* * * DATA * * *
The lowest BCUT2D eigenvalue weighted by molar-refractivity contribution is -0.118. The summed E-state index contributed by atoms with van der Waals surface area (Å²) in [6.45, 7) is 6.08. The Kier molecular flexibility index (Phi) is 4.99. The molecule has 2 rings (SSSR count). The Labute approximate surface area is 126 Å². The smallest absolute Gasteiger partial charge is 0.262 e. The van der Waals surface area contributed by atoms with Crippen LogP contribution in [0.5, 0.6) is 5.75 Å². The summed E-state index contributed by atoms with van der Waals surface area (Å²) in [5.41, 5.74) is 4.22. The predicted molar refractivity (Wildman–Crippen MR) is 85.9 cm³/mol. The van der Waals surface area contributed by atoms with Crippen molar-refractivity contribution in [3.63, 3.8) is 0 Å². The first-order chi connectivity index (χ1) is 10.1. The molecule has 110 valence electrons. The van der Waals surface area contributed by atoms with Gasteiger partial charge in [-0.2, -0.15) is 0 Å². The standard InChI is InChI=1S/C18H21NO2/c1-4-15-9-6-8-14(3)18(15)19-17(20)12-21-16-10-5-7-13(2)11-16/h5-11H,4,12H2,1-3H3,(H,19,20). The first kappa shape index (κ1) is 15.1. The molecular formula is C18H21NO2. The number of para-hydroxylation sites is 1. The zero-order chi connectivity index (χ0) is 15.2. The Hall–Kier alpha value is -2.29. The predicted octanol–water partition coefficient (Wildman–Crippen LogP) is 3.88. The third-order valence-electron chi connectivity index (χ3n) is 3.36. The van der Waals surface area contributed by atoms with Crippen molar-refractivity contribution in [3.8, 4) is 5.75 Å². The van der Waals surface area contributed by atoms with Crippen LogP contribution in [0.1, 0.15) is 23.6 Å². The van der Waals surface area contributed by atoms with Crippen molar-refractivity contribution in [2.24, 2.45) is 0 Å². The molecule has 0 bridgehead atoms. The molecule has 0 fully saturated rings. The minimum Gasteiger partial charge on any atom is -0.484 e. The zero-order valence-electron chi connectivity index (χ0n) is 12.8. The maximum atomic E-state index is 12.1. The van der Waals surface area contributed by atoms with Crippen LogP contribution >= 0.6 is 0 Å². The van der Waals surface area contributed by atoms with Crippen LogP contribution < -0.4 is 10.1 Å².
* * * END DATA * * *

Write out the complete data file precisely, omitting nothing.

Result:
The lowest BCUT2D eigenvalue weighted by molar-refractivity contribution is -0.118. The summed E-state index contributed by atoms with van der Waals surface area (Å²) in [6.45, 7) is 6.08. The Kier molecular flexibility index (Phi) is 4.99. The molecule has 2 rings (SSSR count). The Labute approximate surface area is 126 Å². The smallest absolute Gasteiger partial charge is 0.262 e. The van der Waals surface area contributed by atoms with Crippen LogP contribution in [0.5, 0.6) is 5.75 Å². The summed E-state index contributed by atoms with van der Waals surface area (Å²) in [5.41, 5.74) is 4.22. The predicted molar refractivity (Wildman–Crippen MR) is 85.9 cm³/mol. The van der Waals surface area contributed by atoms with Crippen molar-refractivity contribution in [3.63, 3.8) is 0 Å². The first-order chi connectivity index (χ1) is 10.1. The molecule has 110 valence electrons. The van der Waals surface area contributed by atoms with Gasteiger partial charge in [-0.2, -0.15) is 0 Å². The standard InChI is InChI=1S/C18H21NO2/c1-4-15-9-6-8-14(3)18(15)19-17(20)12-21-16-10-5-7-13(2)11-16/h5-11H,4,12H2,1-3H3,(H,19,20). The first kappa shape index (κ1) is 15.1. The molecular formula is C18H21NO2. The number of para-hydroxylation sites is 1. The zero-order chi connectivity index (χ0) is 15.2. The Hall–Kier alpha value is -2.29. The predicted octanol–water partition coefficient (Wildman–Crippen LogP) is 3.88. The third-order valence-electron chi connectivity index (χ3n) is 3.36. The van der Waals surface area contributed by atoms with Crippen molar-refractivity contribution in [3.8, 4) is 5.75 Å². The van der Waals surface area contributed by atoms with Crippen LogP contribution in [0.1, 0.15) is 23.6 Å². The van der Waals surface area contributed by atoms with Crippen molar-refractivity contribution in [2.24, 2.45) is 0 Å². The molecule has 0 bridgehead atoms. The molecule has 0 fully saturated rings. The minimum Gasteiger partial charge on any atom is -0.484 e. The zero-order valence-electron chi connectivity index (χ0n) is 12.8. The maximum atomic E-state index is 12.1. The van der Waals surface area contributed by atoms with Crippen LogP contribution >= 0.6 is 0 Å². The van der Waals surface area contributed by atoms with Crippen LogP contribution < -0.4 is 10.1 Å².